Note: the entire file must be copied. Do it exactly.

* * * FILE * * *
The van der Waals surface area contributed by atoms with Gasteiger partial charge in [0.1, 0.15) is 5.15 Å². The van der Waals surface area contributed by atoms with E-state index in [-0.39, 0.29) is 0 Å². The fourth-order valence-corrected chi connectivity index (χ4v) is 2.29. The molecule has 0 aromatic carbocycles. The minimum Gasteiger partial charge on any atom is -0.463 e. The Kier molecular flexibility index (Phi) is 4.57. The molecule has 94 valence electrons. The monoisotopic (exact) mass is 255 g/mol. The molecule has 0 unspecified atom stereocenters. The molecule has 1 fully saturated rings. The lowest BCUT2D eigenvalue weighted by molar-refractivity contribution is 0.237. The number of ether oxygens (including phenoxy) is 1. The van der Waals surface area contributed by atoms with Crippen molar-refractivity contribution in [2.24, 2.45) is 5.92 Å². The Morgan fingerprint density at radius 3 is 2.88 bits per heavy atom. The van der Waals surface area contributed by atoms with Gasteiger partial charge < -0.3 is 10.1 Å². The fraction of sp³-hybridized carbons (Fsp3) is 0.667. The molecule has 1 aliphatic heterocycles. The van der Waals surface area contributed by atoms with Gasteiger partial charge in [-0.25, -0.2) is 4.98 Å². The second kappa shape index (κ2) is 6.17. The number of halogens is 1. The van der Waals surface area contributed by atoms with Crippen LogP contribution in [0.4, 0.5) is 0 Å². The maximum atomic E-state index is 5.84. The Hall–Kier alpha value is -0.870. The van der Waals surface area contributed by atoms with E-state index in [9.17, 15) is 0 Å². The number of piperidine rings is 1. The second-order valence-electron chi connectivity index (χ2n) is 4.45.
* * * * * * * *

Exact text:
The van der Waals surface area contributed by atoms with Gasteiger partial charge in [0.1, 0.15) is 5.15 Å². The van der Waals surface area contributed by atoms with E-state index in [-0.39, 0.29) is 0 Å². The fourth-order valence-corrected chi connectivity index (χ4v) is 2.29. The molecule has 0 aromatic carbocycles. The minimum Gasteiger partial charge on any atom is -0.463 e. The Kier molecular flexibility index (Phi) is 4.57. The molecule has 94 valence electrons. The monoisotopic (exact) mass is 255 g/mol. The molecule has 0 unspecified atom stereocenters. The molecule has 1 fully saturated rings. The lowest BCUT2D eigenvalue weighted by molar-refractivity contribution is 0.237. The number of ether oxygens (including phenoxy) is 1. The van der Waals surface area contributed by atoms with Crippen molar-refractivity contribution in [2.24, 2.45) is 5.92 Å². The Morgan fingerprint density at radius 3 is 2.88 bits per heavy atom. The van der Waals surface area contributed by atoms with Gasteiger partial charge < -0.3 is 10.1 Å². The fraction of sp³-hybridized carbons (Fsp3) is 0.667. The molecule has 1 aliphatic heterocycles. The van der Waals surface area contributed by atoms with Gasteiger partial charge in [-0.25, -0.2) is 4.98 Å². The second kappa shape index (κ2) is 6.17. The number of halogens is 1. The van der Waals surface area contributed by atoms with Crippen LogP contribution in [0.4, 0.5) is 0 Å². The maximum atomic E-state index is 5.84. The Hall–Kier alpha value is -0.870. The van der Waals surface area contributed by atoms with E-state index in [9.17, 15) is 0 Å². The number of piperidine rings is 1. The second-order valence-electron chi connectivity index (χ2n) is 4.45.